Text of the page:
The opportunity for farmers to sell cash grain and buy futures when they still expect futures to rally has been rarely used because they are generally scared of the futures much more so than the IRS.
The year of 1982 was a very good crop production year for the Corn Belt. It was the first time the US corn crop topped 8 billion bushels. For a variety of reasons, most of which were economic problems, soybean futures fell to the $5.30 area after the soybean crop was made. The bean market had been as high $14 ten years earlier and mostly in the $6 to $8 area the previous nine years. Cash prices were as low as $4.40 in the fall of 1982. With the Prime Interest Rate near 20% and land prices crashing, gloom, despair and agony prevailed across the farming industry.
That fall, I was a branch manager of the Columbus, Ohio Heinold Commodity & Stock Brokerage office, located in the southwest suburb of Grove City on the eastern edge of the Corn Belt. With bean prices lower than they had been in ten years, I was spending every available hour contacting my clients and prospective clients to strongly recommend they buy soybean futures. I had absolutely no luck. Not a single farmer would buy bean futures even though all of them had already sold beans to generate the much-needed cash. You old timers know how ugly the economics were and you young guys have no idea what ugly is. The most common reason farmers stated they would not buy bean futures was “I have no money” or “beans will never go up”.
The spring of 1983 brought a La Nina episode and drought to the Corn Belt. Bean prices steadily climbed throughout the growing season and into the early fall. By the middle of September, “everyone” knew bean prices were going to the moon. In those days, the Quarterly Stocks on All Positions Report (the inventory) was issued at 2 PM Central Time on the 20th of September and, on that report, adjustments, if any, were made on the previous year’s production. At 1:15 PM on the 20th, November beans settled limit up (30 cents) at $9.38, a new contract high.
At 2 PM, the USDA reported the 1982 crop was 63 million bushels less than reported the previous January and the bean stocks were shocking much lower than expected. No one was expecting such a drastic cut; in fact, no one was expecting any reduction in the 1982 soybean crop at all. That old crop bullish news was like throwing gasoline on blazing fire. At the brokerage office, we worked late into the evening to share the news with our clients and discuss their individual situations. There was no internet, no cell phones, no pagers, no email; the only means of communication were telephone land lines and postal service. Yes, Folks, life was tough in those days.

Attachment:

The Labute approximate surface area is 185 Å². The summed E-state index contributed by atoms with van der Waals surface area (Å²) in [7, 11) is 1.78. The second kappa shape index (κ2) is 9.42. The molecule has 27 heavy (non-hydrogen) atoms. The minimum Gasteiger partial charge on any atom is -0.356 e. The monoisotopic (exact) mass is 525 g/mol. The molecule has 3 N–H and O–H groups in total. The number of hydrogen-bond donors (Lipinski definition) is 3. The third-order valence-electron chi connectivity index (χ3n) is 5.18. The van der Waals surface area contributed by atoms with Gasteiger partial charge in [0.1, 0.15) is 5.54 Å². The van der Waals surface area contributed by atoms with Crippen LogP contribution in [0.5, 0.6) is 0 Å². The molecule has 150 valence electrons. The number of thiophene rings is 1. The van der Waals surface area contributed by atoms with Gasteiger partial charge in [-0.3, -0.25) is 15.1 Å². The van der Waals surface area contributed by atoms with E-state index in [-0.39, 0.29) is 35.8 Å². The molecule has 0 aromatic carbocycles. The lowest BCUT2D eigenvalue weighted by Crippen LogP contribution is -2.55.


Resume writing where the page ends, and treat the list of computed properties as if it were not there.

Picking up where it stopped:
The next morning, I arrived at the office three hours before the CBOT would open. I was surprised to see three farmers sitting on my doorstep. None of them were clients, but all three of them had been on my “prospect list” for two years. All three of them “had no money” the previous autumn to buy soybean futures.
I was shocked to see all three of them had bank drafts for amounts ranging from $5,000 to $10,000 payable to Heinold Commodities! All three wanted to open a futures trading account and buy November beans on the opening, which was most certainly going to be locked limit-up at $9.68 (“locked” means no trading as everyone wants to buy and no one wants to sell at the limit up price). For two hours I talked to them about the danger of buying futures that day. After my animated factual presentation, I pleaded with them not to buy futures because all three of them had not priced their 1983 beans yet and they were looking to double or triple their market risk by buying two or three times more beans than they grew in a normal year.
Finally, in exasperation, I said I would let them buy bean futures only if they contracted their 1983 crop at the elevator on the opening. Two of them left to go to the competing futures office, but Ken agreed to do just that. I had Ken call his grain elevator from our office and listened as he argued with the merchandiser, who was telling him he was crazy to be selling beans today. It took Ken every bit of ten minutes to get the merchandiser to agree to place the order to sell 10,000 bushels of beans “at the market on the opening”. We opened the trading account and placed Ken’s order to buy 10,000 bushels of beans on the opening “at the market” (best available price). So, his elevator placed an order to sell 10,000 bushels of November beans to hedge Ken’s cash sale of soybeans and I placed an order to buy 10,000 bushels of November beans “at the market” for Ken’s trading account. After those two transactions were done, Ken’s market risk would be the same as if he had done nothing.